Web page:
Each of these characteristics, when present, requires instructional strategies that act as a corrective for them. For example, if students do only what is required to do and put off work on projects until they have a pressing deadline, then we have little choice but to design instruction so that there are frequent requirements.”

    (How to Improve Student Learning by Dr. Richard Paul and Dr. Linda Elder, page 34 — 2007 – foundation for critical thinking press)

    In my over forty years of teaching, coaching, and facilitating the educational process with high school and college students, I would certainly agree with the above quotation with varying degrees of exception. In every class I have taught, I can divide the class among three categories: one-third are highly motivated and will do well regardless; one-third are open to learning and are thinking – WIIFM – what is in it for me? and the final one – third have little motivation regardless of how creative the teacher is at designing strategies to light a fire within. This group may or may not be influenced by the other two-thirds of the students. Therein lies the challenge, but then again it reflects the 80-20 principle. In my thinking critically and creatively courses, this final third complains that they are thinking too hard and their head hurts.

    The first one/third ( estimated 30% )are highly motivated and will do well and their motivation is fueled by the passion and positive attitude of the instructor; here are some optional student testimonies for you to draw your own conclusions:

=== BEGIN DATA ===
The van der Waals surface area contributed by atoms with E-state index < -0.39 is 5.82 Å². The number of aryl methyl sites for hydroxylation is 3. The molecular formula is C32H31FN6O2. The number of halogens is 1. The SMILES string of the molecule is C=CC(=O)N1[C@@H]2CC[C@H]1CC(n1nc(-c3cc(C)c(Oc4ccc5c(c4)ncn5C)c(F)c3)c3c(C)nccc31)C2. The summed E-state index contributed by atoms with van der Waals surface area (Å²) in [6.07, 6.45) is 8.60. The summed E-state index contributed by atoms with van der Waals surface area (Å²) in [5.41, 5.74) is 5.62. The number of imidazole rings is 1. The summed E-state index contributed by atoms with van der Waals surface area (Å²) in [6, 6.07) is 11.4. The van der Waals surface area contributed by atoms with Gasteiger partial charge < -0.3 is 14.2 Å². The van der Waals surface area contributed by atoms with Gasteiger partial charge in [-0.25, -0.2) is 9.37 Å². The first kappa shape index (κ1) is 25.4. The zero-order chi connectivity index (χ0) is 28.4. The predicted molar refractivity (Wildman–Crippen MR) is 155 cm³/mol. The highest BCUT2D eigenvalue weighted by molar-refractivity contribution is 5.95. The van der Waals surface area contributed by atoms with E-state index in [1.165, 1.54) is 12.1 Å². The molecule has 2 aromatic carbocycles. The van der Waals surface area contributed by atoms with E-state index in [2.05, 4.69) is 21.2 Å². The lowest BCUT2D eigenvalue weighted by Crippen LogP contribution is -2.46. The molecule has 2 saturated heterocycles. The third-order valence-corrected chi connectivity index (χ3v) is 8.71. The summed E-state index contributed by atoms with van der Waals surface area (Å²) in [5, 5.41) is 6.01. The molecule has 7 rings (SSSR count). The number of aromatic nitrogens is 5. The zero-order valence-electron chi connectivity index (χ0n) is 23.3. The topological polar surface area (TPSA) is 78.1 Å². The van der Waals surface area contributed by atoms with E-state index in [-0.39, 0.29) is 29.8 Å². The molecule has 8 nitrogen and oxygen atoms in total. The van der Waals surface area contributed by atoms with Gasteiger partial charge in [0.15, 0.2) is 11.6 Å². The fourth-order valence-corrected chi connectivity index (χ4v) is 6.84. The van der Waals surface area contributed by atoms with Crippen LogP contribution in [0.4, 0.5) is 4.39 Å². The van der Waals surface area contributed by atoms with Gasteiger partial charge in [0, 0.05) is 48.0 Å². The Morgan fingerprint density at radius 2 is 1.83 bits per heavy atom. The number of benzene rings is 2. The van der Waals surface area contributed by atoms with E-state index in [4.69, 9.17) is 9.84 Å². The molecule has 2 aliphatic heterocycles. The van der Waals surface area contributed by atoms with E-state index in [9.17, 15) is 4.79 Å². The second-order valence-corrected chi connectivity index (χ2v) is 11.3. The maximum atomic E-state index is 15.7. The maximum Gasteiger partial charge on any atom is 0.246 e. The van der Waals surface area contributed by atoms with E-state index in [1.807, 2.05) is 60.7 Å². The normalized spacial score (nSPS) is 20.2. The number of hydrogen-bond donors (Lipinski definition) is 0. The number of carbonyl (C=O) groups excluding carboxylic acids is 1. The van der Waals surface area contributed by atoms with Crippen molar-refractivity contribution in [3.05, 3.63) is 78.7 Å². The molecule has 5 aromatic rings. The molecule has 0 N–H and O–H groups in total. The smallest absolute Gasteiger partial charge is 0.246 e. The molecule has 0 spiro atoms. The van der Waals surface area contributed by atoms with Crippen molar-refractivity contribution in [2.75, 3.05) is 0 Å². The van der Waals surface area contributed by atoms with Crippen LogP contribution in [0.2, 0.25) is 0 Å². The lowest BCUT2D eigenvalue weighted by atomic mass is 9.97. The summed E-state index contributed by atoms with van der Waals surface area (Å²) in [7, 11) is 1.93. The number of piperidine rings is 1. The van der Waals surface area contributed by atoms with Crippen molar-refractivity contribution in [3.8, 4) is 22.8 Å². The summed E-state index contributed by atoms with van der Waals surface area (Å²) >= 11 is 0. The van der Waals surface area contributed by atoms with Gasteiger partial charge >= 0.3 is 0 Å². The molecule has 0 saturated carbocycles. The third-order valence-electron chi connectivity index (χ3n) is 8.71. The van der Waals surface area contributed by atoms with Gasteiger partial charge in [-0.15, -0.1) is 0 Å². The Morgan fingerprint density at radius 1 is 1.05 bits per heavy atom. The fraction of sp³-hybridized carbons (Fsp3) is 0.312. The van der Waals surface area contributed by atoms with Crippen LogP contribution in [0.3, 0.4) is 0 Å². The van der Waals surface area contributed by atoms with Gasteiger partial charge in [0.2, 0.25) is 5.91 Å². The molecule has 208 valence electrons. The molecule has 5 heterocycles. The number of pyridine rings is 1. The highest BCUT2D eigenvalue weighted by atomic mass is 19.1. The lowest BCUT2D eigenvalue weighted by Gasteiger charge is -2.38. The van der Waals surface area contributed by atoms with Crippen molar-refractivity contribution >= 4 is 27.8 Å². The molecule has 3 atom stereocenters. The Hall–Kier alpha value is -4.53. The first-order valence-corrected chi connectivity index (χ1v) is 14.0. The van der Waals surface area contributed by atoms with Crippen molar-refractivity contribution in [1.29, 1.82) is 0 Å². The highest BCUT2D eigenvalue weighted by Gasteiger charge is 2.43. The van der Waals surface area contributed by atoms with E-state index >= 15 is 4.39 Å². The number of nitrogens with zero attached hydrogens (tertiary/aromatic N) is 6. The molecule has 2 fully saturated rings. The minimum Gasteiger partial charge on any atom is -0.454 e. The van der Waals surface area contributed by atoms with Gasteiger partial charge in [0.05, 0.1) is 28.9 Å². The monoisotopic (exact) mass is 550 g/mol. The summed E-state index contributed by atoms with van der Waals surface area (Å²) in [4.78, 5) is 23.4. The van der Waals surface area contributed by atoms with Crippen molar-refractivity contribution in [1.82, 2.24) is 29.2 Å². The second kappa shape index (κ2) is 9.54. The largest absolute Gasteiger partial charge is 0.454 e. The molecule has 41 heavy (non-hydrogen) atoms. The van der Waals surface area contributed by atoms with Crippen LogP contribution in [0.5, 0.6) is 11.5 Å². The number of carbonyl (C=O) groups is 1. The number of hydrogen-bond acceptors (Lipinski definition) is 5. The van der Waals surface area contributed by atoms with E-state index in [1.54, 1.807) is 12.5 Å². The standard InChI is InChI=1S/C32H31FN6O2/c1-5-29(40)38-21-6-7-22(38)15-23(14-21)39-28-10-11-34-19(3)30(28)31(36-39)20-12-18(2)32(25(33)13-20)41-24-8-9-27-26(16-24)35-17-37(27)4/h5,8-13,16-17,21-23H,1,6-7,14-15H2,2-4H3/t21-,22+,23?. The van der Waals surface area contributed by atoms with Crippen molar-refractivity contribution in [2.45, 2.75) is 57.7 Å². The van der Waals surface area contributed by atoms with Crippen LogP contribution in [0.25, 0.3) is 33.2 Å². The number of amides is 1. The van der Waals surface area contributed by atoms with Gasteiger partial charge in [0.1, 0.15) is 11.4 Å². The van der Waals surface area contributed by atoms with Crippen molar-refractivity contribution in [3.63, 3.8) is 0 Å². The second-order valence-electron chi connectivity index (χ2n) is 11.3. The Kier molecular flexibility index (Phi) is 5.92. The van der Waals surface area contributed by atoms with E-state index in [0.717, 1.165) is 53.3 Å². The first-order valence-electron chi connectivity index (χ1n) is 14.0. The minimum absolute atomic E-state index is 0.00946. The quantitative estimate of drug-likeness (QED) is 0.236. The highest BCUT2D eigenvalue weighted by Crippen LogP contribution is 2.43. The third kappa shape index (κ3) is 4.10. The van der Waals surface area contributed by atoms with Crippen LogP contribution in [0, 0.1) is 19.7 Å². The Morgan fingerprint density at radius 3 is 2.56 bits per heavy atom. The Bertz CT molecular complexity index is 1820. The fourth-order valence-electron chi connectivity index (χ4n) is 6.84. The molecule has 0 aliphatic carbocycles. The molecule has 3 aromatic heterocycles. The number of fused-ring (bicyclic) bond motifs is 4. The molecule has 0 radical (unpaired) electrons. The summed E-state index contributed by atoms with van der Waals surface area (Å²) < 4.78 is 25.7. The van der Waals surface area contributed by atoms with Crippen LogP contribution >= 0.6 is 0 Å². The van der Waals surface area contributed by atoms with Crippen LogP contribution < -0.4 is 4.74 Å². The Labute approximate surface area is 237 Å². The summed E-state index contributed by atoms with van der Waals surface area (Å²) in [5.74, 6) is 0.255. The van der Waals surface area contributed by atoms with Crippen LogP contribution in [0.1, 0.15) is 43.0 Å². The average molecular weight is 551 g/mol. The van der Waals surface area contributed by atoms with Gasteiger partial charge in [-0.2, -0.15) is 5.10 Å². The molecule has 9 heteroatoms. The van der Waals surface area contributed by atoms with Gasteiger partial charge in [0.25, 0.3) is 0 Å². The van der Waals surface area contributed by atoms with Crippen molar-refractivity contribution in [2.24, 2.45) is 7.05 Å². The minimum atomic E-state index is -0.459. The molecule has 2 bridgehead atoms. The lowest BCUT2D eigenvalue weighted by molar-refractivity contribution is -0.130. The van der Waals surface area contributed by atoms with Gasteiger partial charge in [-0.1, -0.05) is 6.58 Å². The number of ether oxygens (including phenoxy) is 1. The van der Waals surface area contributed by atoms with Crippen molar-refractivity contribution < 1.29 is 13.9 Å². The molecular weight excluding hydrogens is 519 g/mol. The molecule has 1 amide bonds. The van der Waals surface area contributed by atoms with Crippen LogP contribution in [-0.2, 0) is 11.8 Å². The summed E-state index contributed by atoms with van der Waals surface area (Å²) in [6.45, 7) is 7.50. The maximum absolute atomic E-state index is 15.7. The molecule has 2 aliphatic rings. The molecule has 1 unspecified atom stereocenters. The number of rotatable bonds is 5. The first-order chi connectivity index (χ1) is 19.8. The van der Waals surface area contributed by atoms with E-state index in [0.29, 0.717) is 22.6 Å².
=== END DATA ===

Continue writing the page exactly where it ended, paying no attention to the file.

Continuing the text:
1. “ You go beyond teaching, you live by what you teach. You were able to push me to really think, and understand people. I appreciated your class so much and I’m glad I took it. Yourself as a person is someone to be admired. You set a good example of what a good person should be, it’s hard to find people like that today. I just wanted to send this message to thank you.”

    2. “With every chapter I feel like I am broadening my horizons. I feel like I am more accepting of something different each time I read something new. Before entering this class I would have classified myself as an open-minded person but I find I am learning new things all the time. I can honestly say I am really enjoying this course.”

    3. “I have taken some of the ideas and concepts we are learning in this class and used them in my own personal life as well as in other classes with other students and teachers. I really am thankful for this class.”

    4. “I cannot even begin to explain how this chapter has started churning the wheels in my mind. It has sparked so much internal investigation into the truths I hold in my personal and professional lives. Knowing now that the majority of my truths were most likely created or influenced has urged me to evaluate specific recollections in my mind. I very much enjoyed this chapter. It has left me yearning for more information. I cannot wait to dive into further chapters and quench this ever-growing thirst for the unknown.”

    The second one/third ( estimated 60%) are skeptical at first and reserving their judgment before they begin to expand their horizons, become more interested, and begin to blend with the first third – here are some of their optional testimonies:
    1. “This class is more interesting than what I was thinking it would be. I am very happy with what I have learned so far and very excited to see what is yet to come!”